Texas City, Texas

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Texas City is a city in the U.S. state of Texas within the Houston–Sugar Land–Baytown metropolitan area and Galveston County. The city's population was 41,521 at the 2000 census.



Located on the southwest shoreline of Galveston Bay, Texas City is a busy deepwater port on Texas' Gulf Coast. Davison also served as the town's first Postmaster, first bank director, and owned the first grocery store and telephone in Texas City.

By 1925, Texas City had an estimated population of 3,500 and was a thriving community with two refineries producing gasoline, the Texas City Sugar Refinery, two cotton compressing facilities, and even passenger bus service. Texas City refineries and chemical plants played a key role in supplying the war effort.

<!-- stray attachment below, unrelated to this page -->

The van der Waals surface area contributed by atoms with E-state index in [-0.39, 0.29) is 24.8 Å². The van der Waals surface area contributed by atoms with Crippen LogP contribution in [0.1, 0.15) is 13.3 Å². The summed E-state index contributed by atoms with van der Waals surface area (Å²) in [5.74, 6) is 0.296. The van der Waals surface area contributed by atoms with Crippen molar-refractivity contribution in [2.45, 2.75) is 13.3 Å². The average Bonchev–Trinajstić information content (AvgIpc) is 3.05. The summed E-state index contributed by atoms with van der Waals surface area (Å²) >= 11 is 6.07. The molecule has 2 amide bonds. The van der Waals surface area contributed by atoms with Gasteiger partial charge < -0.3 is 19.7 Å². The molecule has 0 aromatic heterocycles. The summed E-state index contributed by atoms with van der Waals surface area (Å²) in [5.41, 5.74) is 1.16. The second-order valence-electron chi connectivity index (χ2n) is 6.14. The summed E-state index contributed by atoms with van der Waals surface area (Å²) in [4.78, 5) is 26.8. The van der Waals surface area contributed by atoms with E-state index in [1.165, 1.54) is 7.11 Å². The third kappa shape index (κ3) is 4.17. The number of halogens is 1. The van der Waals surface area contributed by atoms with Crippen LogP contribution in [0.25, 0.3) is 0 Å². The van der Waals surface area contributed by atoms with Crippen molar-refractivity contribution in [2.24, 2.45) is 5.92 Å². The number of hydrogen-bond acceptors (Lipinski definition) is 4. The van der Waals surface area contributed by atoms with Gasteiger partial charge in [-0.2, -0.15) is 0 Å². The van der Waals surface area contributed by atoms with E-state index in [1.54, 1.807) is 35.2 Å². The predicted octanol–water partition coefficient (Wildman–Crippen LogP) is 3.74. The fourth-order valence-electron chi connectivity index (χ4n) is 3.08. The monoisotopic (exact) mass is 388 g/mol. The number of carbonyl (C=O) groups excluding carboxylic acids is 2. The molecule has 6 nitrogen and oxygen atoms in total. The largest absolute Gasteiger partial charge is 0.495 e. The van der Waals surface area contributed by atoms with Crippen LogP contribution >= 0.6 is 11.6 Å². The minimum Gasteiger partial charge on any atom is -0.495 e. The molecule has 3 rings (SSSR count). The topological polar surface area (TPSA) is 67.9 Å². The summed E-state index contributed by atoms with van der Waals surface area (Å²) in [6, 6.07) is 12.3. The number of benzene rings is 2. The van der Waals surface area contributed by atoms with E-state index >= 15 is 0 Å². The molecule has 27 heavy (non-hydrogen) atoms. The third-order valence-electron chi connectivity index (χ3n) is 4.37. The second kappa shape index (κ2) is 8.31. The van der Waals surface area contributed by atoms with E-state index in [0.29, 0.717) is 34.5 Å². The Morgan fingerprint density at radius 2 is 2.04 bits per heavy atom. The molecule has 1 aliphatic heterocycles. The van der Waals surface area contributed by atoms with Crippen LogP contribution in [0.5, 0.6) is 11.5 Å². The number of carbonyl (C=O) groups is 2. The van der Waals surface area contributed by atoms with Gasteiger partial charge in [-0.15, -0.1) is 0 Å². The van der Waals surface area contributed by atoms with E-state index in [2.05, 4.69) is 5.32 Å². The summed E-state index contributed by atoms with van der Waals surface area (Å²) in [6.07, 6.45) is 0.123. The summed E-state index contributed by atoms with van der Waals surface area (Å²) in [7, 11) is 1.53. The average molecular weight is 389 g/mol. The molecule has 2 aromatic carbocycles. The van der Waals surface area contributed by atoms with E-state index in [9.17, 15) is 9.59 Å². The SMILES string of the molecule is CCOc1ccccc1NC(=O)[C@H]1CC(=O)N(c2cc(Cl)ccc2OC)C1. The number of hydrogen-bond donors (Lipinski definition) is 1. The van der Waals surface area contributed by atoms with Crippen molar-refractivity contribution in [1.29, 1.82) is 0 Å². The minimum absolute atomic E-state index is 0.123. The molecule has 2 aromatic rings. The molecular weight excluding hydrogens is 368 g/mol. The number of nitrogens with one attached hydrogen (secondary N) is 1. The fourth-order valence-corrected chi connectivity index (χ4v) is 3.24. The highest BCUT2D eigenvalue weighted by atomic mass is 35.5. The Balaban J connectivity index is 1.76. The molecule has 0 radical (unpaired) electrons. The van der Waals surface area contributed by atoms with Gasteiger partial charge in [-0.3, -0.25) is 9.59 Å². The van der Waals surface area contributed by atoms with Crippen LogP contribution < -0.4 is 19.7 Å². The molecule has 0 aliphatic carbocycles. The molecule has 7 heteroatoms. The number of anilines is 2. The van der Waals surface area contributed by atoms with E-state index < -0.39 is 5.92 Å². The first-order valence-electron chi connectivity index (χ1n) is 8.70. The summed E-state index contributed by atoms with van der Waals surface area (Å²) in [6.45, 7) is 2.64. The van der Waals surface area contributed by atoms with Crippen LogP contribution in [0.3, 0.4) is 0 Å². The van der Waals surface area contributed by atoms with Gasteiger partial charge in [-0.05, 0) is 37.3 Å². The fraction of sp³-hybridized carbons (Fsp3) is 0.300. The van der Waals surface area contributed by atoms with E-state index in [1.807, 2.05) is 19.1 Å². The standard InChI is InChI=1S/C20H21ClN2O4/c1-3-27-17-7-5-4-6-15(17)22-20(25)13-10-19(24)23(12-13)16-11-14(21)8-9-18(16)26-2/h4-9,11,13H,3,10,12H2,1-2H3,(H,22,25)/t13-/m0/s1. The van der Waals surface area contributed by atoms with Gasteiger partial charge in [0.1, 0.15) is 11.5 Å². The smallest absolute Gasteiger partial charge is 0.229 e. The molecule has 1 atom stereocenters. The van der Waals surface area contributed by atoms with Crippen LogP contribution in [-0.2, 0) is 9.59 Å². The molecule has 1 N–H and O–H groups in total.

The post-war prosperity was postponed in April 1947, when two ships containing ammonium nitrate fertilizer exploded in what is generally regarded as the worst industrial accident in U.S. history, the Texas City Disaster. The fertilizer manufactured in Nebraska and Iowa was already overheating when stored at the Texas City docks. In all, the explosions killed 581 and injured over 5000 people. The explosions were so powerful and intense that many of the bodies of the emergency workers who responded to the initial explosion were never accounted for. School children and townspeople who were attracted to the smoke also died and entire blocks of homes near the port were destroyed. People in Galveston 14 miles (23 km) away were knocked to their knees. Surrounding chemical and oil tanks and refineries were ignited by the blast. At least 63 who died and were not able to be identified are memorialized in a cemetery in the north part of town. The Texas City disaster is widely regarded as the foundation of disaster planning for the United States. Monsanto and other plants committed to rebuilding and the city ultimately recovered quite well from the accident. Numerous petro-chemical refineries are still located in the same port area of Texas City. The city has often referred to itself as "the town that would not die," a moniker whose accuracy would be tested once again in the days surrounding Hurricane Ike's assault on the region early on 13 September 2008.

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